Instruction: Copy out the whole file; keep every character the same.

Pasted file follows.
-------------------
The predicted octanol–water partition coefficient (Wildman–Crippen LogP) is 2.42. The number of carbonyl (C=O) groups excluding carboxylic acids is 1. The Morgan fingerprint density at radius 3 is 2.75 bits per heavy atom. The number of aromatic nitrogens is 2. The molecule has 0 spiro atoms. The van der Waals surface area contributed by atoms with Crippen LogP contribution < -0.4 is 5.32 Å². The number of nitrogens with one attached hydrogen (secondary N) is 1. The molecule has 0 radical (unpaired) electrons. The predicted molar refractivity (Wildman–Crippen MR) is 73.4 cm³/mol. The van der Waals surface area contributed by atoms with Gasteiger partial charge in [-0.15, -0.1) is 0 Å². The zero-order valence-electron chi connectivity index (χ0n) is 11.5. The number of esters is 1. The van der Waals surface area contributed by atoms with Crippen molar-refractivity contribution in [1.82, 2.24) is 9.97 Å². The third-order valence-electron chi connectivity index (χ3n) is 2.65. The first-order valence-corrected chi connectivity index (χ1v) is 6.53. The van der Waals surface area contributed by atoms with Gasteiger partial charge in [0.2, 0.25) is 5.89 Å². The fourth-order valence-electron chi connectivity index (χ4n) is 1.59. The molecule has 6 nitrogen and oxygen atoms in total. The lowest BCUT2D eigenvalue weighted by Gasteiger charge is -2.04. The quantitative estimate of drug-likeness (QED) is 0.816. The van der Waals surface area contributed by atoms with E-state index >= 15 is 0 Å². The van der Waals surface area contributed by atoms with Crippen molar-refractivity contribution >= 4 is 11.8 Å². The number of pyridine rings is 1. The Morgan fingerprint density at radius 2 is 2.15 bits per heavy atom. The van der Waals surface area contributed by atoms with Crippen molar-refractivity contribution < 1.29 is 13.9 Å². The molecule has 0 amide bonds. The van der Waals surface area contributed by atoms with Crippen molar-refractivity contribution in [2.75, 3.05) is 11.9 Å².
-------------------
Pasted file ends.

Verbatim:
The predicted octanol–water partition coefficient (Wildman–Crippen LogP) is 2.42. The number of carbonyl (C=O) groups excluding carboxylic acids is 1. The Morgan fingerprint density at radius 3 is 2.75 bits per heavy atom. The number of aromatic nitrogens is 2. The molecule has 0 spiro atoms. The van der Waals surface area contributed by atoms with Crippen LogP contribution < -0.4 is 5.32 Å². The number of nitrogens with one attached hydrogen (secondary N) is 1. The molecule has 0 radical (unpaired) electrons. The predicted molar refractivity (Wildman–Crippen MR) is 73.4 cm³/mol. The van der Waals surface area contributed by atoms with Gasteiger partial charge in [-0.15, -0.1) is 0 Å². The zero-order valence-electron chi connectivity index (χ0n) is 11.5. The number of esters is 1. The van der Waals surface area contributed by atoms with Crippen molar-refractivity contribution in [1.82, 2.24) is 9.97 Å². The third-order valence-electron chi connectivity index (χ3n) is 2.65. The first-order valence-corrected chi connectivity index (χ1v) is 6.53. The van der Waals surface area contributed by atoms with Gasteiger partial charge in [0.2, 0.25) is 5.89 Å². The fourth-order valence-electron chi connectivity index (χ4n) is 1.59. The molecule has 6 nitrogen and oxygen atoms in total. The lowest BCUT2D eigenvalue weighted by Gasteiger charge is -2.04. The quantitative estimate of drug-likeness (QED) is 0.816. The van der Waals surface area contributed by atoms with E-state index >= 15 is 0 Å². The van der Waals surface area contributed by atoms with Crippen molar-refractivity contribution >= 4 is 11.8 Å². The number of pyridine rings is 1. The Morgan fingerprint density at radius 2 is 2.15 bits per heavy atom. The van der Waals surface area contributed by atoms with Crippen molar-refractivity contribution < 1.29 is 13.9 Å². The molecule has 0 amide bonds. The van der Waals surface area contributed by atoms with Crippen molar-refractivity contribution in [2.75, 3.05) is 11.9 Å².